Humanscale introduced several new products at NeoCon this year, all incorporating new technology to make things lighter, brighter, more energy efficient and, in general, more effective. Though the technology was enough to impress us, Humanscale also demonstrated a tremendous attention to design, unifying the technology cleverly and simply with the form and use of the object. For example, in the Element task lamp (designed by Mark McKenna), the heat sink for the LED also forms the head of the lamp--it not only keeps the head (including itself) cool to the touch but also allows the user to re-orient it by hand, a mighty achievement considering that heat sinks are usually pretty unfriendly components. It should also be mentioned that this light uses a new technology developed in Korea that allows a single LED to produce a wide angle of bright light.
Diffrient World Chair, by Niels Differient (pictured above), takes advantage of recent advances in "dynamic recline technology", allowing the chair to recline using only "two frame components, the user's body weight, and the laws of physics," eliminating the need for a complex mechanism. This simplification reduces the number of components by about 75 percent, allowing for a lighter and more comfortable chair with a much more environmentally-friendly production process.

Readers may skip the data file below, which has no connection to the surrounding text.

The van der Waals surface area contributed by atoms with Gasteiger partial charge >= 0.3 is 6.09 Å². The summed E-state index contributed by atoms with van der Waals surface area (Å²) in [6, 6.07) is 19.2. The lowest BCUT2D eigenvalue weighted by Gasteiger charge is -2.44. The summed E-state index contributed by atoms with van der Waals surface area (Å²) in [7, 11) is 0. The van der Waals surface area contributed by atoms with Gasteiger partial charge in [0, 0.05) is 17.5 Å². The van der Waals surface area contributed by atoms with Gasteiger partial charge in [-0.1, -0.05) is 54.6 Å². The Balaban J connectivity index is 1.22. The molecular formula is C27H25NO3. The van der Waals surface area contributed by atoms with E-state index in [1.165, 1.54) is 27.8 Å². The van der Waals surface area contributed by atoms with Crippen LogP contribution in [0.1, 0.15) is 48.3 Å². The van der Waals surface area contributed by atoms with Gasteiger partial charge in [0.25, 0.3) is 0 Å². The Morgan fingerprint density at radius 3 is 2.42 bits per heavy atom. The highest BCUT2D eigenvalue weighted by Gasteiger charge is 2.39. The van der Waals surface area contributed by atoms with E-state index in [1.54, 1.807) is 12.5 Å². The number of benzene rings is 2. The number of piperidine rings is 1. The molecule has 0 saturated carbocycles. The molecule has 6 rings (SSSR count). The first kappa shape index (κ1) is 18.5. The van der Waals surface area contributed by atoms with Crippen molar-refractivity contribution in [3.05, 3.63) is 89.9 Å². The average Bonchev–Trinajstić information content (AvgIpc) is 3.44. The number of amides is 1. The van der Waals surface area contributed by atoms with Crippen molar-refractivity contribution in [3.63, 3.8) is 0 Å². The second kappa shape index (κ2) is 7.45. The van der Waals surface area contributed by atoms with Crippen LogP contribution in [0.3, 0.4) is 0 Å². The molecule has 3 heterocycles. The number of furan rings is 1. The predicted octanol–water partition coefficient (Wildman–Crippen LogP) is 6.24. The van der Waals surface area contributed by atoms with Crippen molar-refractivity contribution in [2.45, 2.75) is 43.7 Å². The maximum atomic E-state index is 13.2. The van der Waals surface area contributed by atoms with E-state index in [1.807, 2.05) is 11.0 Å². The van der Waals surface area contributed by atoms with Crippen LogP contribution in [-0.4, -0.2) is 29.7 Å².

Finally, Humanair is Humanscale's first foray into the world of air purifiers, and focuses on providing very clean air (99% virus and contaminant free) to a "clean zone" around the head of deskbound workers. According to Tom Revelle, the idea has been bouncing around Humanscale for some time, but the technology that enables it is brand new. He explains below:
Be sure to check out Humanscale's website for more information.
More pics after the jump.
Diffrient World Chair
Element LED Task Lamp
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Lisa is dedicated to promoting the American contemporary design scene. She keeps herself busy as the co-founder of the Object Design League, an association of independent designers in Chicago, and design practice Smith&Linder, both co-founded with Caroline Linder. She also teaches foundation research studios at the School of the Art Institute of Chicago.
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